As those of you have met her know, Maya’s new dog Grace can be a handful.  She is a beautiful mixed breed, either Australian shepherd or border collie but extremely smart and full of energy.  Among other things, she likes to climb up on my bed and look out the back window where she can see squirrels, birds, etc. during parts of the day.  I’m fine with that since she is curious and constantly needs things to occupy her.  Naturally , when we leave, we lock up certain rooms so that she cannot get at food (last night she ended up eating half a loaf of bread that we left on the kitchen table just before dinner) or other things she might ruin when we go out, but leave other rooms open so she is not feeling caged in.  Sunday, we were out and she had taken a number of slippers that Lora had gotten me over the years, and chewed them up.  I took the ones that survived and put them into a duffel back to keep her out.  Yesterday when I returned home from being out for a few minutes, I saw that she had taken all of my shoes out of the closet, put them up on the bed and totally chewed up a pair of sandals.  Though I hated to close her out of my room since she enjoys being there, I thought enough is enough, so this morning (since the door to my room won’t  completely close), I put a doorstop under the door and was working on the computer.  A short while later, she was lying beside me and I saw that she was chewing on one of Maya’s tennis shoes.  I took it away from her and then when I went around the corner to my room, I found that she had pulled out the doorstop and Maya’s other tennis shoe was sitting on my bed with one of the laces eaten off!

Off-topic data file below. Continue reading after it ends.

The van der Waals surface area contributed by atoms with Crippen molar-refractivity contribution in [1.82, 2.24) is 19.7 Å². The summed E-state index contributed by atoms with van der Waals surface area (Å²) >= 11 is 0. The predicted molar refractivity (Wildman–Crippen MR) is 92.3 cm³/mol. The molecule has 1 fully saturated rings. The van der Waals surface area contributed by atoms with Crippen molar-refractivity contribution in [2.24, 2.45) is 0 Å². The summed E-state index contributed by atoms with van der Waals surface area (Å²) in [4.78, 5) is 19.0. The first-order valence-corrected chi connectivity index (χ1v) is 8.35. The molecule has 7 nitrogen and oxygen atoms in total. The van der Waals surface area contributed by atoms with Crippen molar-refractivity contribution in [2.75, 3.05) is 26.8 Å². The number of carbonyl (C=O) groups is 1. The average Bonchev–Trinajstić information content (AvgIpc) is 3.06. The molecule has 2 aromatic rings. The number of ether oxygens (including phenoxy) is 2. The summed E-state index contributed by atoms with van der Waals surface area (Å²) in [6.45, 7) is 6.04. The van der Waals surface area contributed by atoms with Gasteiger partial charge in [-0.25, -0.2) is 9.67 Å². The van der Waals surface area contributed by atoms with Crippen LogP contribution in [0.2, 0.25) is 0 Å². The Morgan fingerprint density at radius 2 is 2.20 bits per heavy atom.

I’m still looking for the doorstop.